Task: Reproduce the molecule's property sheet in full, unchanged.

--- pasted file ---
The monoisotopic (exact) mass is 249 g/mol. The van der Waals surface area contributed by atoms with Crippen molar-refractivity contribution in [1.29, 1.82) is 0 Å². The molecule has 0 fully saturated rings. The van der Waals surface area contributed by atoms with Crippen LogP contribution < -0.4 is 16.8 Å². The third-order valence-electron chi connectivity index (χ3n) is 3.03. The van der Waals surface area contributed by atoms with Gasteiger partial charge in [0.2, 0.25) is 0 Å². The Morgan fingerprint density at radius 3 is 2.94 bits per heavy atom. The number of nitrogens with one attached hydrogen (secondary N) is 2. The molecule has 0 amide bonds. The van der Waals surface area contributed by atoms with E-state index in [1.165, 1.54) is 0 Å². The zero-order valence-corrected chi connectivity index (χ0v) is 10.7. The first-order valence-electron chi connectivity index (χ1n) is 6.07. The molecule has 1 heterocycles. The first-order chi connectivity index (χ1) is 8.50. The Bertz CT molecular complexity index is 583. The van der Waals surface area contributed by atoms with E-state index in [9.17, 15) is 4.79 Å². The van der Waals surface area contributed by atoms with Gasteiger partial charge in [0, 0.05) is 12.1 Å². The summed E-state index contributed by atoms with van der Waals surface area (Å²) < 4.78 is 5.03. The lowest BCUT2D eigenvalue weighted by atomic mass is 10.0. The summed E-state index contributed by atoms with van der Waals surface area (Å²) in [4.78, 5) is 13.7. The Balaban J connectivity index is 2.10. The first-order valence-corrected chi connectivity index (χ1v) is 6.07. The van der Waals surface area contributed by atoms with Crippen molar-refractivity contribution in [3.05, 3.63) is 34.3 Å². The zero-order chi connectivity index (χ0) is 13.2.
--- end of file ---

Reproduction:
The monoisotopic (exact) mass is 249 g/mol. The van der Waals surface area contributed by atoms with Crippen molar-refractivity contribution in [1.29, 1.82) is 0 Å². The molecule has 0 fully saturated rings. The van der Waals surface area contributed by atoms with Crippen LogP contribution < -0.4 is 16.8 Å². The third-order valence-electron chi connectivity index (χ3n) is 3.03. The van der Waals surface area contributed by atoms with Gasteiger partial charge in [0.2, 0.25) is 0 Å². The Morgan fingerprint density at radius 3 is 2.94 bits per heavy atom. The number of nitrogens with one attached hydrogen (secondary N) is 2. The molecule has 0 amide bonds. The van der Waals surface area contributed by atoms with E-state index in [1.165, 1.54) is 0 Å². The zero-order valence-corrected chi connectivity index (χ0v) is 10.7. The first-order valence-electron chi connectivity index (χ1n) is 6.07. The molecule has 1 heterocycles. The first-order chi connectivity index (χ1) is 8.50. The Bertz CT molecular complexity index is 583. The van der Waals surface area contributed by atoms with E-state index in [9.17, 15) is 4.79 Å². The van der Waals surface area contributed by atoms with Gasteiger partial charge in [0, 0.05) is 12.1 Å². The summed E-state index contributed by atoms with van der Waals surface area (Å²) < 4.78 is 5.03. The lowest BCUT2D eigenvalue weighted by atomic mass is 10.0. The summed E-state index contributed by atoms with van der Waals surface area (Å²) in [4.78, 5) is 13.7. The Balaban J connectivity index is 2.10. The first-order valence-corrected chi connectivity index (χ1v) is 6.07. The van der Waals surface area contributed by atoms with Crippen molar-refractivity contribution in [3.05, 3.63) is 34.3 Å². The zero-order chi connectivity index (χ0) is 13.2.